Monday, August 27, 2012

Glued-Lapstrake (Clinker) - Another Approach

Trailer and car-top boats are my specialty for a number of reasons - the primary one being that I don't have the resources to live near a deep water anchorage and so carvel-built boats kept on a mooring are beyond my means. 

Tom Dudgeon moored in very shallow water.
(illustration taken from Coot Club by Arthur Ransome)

But in many ways this state-of-affairs has turned out to be to my advantage. Large and deep boats are unable to visit the hundreds of thousands of superb shallow water destinations which abound along the coasts of most countries, and a cruise in a large boat can mean being imprisoned in a cabin or on a deck which is in constant motion while the crew view the exciting coastline from a long distance out. Every bar-crossing is a stressful event and very few nights on a cruise provide real rest because of the responsibilities of anchor watch.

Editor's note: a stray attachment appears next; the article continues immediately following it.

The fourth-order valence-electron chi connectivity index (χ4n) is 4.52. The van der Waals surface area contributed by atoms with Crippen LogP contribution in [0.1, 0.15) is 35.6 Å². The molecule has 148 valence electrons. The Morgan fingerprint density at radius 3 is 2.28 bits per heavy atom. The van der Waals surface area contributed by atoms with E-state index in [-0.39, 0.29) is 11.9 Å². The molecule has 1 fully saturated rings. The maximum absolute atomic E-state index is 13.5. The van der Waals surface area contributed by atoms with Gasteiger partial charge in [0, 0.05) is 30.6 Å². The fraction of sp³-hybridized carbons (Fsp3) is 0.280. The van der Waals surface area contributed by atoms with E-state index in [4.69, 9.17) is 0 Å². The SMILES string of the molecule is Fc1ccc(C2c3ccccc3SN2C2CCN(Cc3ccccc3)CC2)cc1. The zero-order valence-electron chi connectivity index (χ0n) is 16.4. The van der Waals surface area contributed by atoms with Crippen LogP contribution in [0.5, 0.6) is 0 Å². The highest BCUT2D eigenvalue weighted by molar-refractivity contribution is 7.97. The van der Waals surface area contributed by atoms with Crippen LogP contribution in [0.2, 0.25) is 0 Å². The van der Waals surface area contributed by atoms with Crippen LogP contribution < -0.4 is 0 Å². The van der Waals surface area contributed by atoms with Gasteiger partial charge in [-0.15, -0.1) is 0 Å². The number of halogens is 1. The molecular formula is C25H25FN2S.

On the other hand the dinghy cruiser can work up tiny creeks, cross bars where a mishap simply means stepping into ankle-deep water and pushing the boat across the obstacle into the calm on the other side of the bar. Some of the most enjoyable cruising I've done (all in dinghies - sail and power) has included sessions of travel along the coastline with the boat just outside the shore break. This is most exciting and enjoyable stuff, providing close-up views of beach, rocky headlands, mangrove creeks, breaking reefs, entrances to bays which are invisible to the crew of boats further offshore etc. Sailing, poling or rowing across flats covered by two feet of water is challenging and deeply satisfying. The options available to the beach-cruiser are manifold....